FDA Still Hooked on Meddling in Nicotine Markets
Back in April, the Food and Drug Administration announced plans to reduce nicotine levels in cigarettes to help current smokers quit and prevent future generations from starting. In an op-ed I wrote for Inside Sources, I argued such efforts are unlikely to help and will likely cause considerable harm.
At the time, lawmakers also pressured the FDA to regulate e-cigarettes, worried they were steering younger generations into nicotine addiction. In the same op-ed, I warned that regulating e-cigarettes, like regular cigarettes, “will also lead to serious harm guided by good intentions.”
Unfortunately, more “good intentions” have followed.
In early September, the FDA began an anti-vaping campaign to deter teens from vaping and issued information requests to e-cigarette companies to determine how popular these products were among younger demographics. Two weeks later, the agency gave five e-cigarette producers 60 days to present it, “with robust plans on how they’ll [the producers] convincingly address the widespread use of their products by minors.”
If producers are unable to “convince” the FDA, more stringent regulations will follow. A short list of potential future actions includes banning certain flavored e-cigarette juices, prohibiting online sales, and “boots on the ground” inspections for retailers. Although there is still time for e-cigarette producers to present “robust plans,” the FDA is currently “not impressed.”
Many believe these heavy-handed actions are necessary to prevent younger users from becoming lifelong vapers. Chief among them is FDA Commissioner Scott Gottlieb, who considers the current state of teen vaping to be of “epidemic proportion” with the potential to cause “a whole generation of young people become addicted to nicotine.”
These concerns largely stem from recently released survey data indicating an increase in e-cigarette use for high-school aged users. One statistics, as highlighted in the Wall Street Journal, finds vaping rates for high-school aged users increased 75 percent from 2017 to 2018.
While this statistic is alarming, it is important to put it in proper context.
The survey used to calculate this figure was conducted during the spring of 2018, making comparisons to rates calculated over all of 2017 premature. The survey also only asks participants whether they “used e-cigarettes in the past 30 days.” Without quantifying how frequently the participants used e-cigarettes over the past 30 days, any allusions to addiction are highly speculative.
Further, even if there is a 75 percent increase in vaping rates for high schoolers, overall trends dating back to 2011 indicate widespread decreases in both smoking and vaping and smoking rates for high-school aged users. Recent increases in vaping rates would, at best, be a deviation from a much longer and consistent downward trend. Suggesting recent increases constitute an “epidemic” is suspect.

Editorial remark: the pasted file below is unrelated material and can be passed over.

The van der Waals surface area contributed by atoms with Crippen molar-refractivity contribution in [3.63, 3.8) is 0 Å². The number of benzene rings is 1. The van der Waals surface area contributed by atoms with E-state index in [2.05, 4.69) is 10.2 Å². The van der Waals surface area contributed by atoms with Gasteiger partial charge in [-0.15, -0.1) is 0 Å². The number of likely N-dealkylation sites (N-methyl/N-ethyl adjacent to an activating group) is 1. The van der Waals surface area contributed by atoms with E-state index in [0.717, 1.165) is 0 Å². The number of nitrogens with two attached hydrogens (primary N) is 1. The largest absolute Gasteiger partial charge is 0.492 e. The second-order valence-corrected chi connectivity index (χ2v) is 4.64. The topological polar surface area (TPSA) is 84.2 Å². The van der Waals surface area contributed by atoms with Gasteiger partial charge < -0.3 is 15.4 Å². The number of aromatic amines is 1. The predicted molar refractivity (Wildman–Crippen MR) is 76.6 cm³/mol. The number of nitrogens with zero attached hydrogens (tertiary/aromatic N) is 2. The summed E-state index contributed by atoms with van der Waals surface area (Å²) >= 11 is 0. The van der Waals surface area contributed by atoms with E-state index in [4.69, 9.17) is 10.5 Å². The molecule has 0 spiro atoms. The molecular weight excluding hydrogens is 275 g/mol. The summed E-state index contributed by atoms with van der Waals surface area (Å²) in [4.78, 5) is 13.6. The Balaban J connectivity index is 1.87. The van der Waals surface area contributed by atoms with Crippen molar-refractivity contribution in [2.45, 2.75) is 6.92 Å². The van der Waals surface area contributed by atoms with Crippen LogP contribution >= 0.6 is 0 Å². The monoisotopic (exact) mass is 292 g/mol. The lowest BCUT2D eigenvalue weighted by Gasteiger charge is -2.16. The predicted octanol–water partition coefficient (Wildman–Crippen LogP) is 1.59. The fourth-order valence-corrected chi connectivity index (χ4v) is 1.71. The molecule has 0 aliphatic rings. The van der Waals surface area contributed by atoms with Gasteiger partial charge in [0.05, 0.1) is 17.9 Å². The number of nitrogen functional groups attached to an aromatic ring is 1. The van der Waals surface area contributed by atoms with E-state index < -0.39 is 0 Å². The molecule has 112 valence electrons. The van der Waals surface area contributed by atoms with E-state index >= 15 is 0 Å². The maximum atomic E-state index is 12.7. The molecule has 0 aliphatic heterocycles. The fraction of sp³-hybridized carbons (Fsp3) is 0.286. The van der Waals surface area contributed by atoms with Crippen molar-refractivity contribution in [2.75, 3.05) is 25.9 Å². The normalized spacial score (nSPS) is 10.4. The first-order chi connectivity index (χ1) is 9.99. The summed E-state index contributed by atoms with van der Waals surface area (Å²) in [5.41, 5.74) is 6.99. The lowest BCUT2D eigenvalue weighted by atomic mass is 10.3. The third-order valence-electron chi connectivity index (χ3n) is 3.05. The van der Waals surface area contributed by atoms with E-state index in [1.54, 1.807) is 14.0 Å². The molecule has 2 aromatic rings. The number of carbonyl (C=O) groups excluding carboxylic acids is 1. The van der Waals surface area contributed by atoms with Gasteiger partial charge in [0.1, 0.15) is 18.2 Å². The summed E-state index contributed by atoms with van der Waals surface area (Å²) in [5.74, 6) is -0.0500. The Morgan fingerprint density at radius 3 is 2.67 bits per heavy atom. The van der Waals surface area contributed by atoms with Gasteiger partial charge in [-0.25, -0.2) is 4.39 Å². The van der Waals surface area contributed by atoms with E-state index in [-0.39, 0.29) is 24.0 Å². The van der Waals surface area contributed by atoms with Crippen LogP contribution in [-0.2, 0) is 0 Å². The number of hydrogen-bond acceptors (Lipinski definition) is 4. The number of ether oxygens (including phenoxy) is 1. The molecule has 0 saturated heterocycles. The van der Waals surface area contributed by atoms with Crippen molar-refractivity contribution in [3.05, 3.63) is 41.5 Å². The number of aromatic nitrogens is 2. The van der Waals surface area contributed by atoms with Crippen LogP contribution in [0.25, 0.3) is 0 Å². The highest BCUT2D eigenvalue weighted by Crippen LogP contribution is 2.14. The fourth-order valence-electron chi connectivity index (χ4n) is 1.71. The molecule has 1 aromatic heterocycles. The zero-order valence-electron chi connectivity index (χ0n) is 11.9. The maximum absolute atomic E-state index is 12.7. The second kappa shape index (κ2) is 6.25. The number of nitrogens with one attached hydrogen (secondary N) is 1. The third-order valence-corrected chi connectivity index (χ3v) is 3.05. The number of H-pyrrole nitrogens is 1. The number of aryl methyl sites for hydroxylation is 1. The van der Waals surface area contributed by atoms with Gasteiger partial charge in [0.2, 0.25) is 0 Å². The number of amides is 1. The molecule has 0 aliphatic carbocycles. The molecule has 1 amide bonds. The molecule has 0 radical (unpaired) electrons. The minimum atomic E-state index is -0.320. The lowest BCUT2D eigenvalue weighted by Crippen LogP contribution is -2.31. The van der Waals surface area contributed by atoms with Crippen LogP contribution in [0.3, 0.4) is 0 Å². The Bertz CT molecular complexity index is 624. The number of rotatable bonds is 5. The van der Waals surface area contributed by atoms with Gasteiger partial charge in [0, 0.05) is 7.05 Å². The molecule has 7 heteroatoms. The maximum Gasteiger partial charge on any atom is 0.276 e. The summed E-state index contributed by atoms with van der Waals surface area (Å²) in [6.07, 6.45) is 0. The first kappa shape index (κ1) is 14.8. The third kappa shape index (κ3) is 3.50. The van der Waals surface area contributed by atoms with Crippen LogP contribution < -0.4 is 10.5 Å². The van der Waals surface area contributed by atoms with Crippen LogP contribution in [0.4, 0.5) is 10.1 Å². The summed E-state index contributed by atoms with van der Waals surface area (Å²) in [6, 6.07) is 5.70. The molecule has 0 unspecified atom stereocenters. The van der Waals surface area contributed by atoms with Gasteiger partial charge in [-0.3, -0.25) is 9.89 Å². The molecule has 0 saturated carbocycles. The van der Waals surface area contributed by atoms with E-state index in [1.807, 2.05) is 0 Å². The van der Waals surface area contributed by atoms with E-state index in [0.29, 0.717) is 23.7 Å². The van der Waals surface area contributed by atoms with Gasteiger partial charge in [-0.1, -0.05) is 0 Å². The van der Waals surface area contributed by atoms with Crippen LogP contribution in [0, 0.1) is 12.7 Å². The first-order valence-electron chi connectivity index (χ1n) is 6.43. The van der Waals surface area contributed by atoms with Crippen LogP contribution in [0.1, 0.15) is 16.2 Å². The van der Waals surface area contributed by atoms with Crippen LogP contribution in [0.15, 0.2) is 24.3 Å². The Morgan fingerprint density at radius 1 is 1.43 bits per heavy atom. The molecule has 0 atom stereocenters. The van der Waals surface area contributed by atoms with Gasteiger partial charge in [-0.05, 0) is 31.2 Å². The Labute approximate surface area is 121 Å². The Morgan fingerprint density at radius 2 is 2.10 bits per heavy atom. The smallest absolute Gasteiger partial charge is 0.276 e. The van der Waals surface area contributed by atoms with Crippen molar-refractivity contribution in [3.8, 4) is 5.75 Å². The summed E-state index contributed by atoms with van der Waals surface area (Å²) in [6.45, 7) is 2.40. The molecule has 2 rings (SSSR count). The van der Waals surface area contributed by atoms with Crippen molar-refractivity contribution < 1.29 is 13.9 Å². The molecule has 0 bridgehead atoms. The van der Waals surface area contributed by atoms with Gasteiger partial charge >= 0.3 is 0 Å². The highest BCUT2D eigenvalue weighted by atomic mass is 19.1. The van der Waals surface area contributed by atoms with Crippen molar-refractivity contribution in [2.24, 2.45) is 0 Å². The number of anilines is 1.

But if actions need to be taken, we should be hesitant to let the FDA take them.
History demonstrates that regulation consistently fails to deter vices. Limiting access to fast food restaurants and taxing sodas have all failed to combat obesity (which is also considered an epidemic). Taxing cigarettes does little to deter smoking. The War on Drugs has shown very limited success in reducing access to illicit substances.
In many cases, regulation promotes riskier actions working to exacerbate the very problems it attempts to solve. Obesity rates have increased since the government became involved. Efforts to deter opioid addiction have driven patients to seek illicit alternatives (including heroin). It is difficult to imagine why regulating e-cigarettes would not lend a telling history of regulatory failure to repeat itself.
E-cigarettes are a comparatively new product (first entering the U.S. market in 2006) and much more research to determine how harmful or addictive they are is needed. Unfortunately escalating concerns for younger generation’s health make a “wait and see” approach to regulation unpopular. However, by putting recent statistics into perspective and considering the extensive failures of regulation to deter vice, it is likely that regulation puts younger generations in greater danger than vaping.
Incidentally, I also believe the FDA’s addiction to regulation is more severe than any smoker’s addiction is to nicotine.
Raymond March is a Research Fellow at the Independent Institute and Assistant Professor of Agribusiness and Applied Economics at North Dakota State University. His research examines the public and private provision and governance of healthcare in the United States, particularly in pharmaceutical markets.